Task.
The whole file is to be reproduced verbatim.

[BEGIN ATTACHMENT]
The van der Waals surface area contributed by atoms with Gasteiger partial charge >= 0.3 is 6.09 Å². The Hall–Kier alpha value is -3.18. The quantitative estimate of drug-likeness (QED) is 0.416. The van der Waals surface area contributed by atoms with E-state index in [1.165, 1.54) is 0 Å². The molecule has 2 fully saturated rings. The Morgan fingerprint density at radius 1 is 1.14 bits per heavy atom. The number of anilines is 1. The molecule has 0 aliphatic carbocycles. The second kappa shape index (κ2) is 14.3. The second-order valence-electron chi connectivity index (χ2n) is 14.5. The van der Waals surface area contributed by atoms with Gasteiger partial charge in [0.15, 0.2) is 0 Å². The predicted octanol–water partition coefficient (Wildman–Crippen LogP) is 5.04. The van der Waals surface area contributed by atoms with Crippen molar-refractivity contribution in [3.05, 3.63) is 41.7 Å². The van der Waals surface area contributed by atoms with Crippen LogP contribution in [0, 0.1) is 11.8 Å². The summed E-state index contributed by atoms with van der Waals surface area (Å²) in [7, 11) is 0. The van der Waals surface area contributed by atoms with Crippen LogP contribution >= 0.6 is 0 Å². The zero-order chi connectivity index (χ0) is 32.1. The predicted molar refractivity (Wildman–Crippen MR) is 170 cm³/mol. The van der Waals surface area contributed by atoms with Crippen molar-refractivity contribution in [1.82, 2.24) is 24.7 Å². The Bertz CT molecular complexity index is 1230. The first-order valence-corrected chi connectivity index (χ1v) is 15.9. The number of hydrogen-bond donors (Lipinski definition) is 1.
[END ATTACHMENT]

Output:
The van der Waals surface area contributed by atoms with Gasteiger partial charge >= 0.3 is 6.09 Å². The Hall–Kier alpha value is -3.18. The quantitative estimate of drug-likeness (QED) is 0.416. The van der Waals surface area contributed by atoms with E-state index in [1.165, 1.54) is 0 Å². The molecule has 2 fully saturated rings. The Morgan fingerprint density at radius 1 is 1.14 bits per heavy atom. The number of anilines is 1. The molecule has 0 aliphatic carbocycles. The second kappa shape index (κ2) is 14.3. The second-order valence-electron chi connectivity index (χ2n) is 14.5. The van der Waals surface area contributed by atoms with Gasteiger partial charge in [0.15, 0.2) is 0 Å². The predicted octanol–water partition coefficient (Wildman–Crippen LogP) is 5.04. The van der Waals surface area contributed by atoms with Crippen molar-refractivity contribution in [3.05, 3.63) is 41.7 Å². The van der Waals surface area contributed by atoms with Crippen LogP contribution in [0, 0.1) is 11.8 Å². The summed E-state index contributed by atoms with van der Waals surface area (Å²) in [7, 11) is 0. The van der Waals surface area contributed by atoms with Crippen LogP contribution >= 0.6 is 0 Å². The zero-order chi connectivity index (χ0) is 32.1. The predicted molar refractivity (Wildman–Crippen MR) is 170 cm³/mol. The van der Waals surface area contributed by atoms with Crippen molar-refractivity contribution in [1.82, 2.24) is 24.7 Å². The Bertz CT molecular complexity index is 1230. The first-order valence-corrected chi connectivity index (χ1v) is 15.9. The number of hydrogen-bond donors (Lipinski definition) is 1.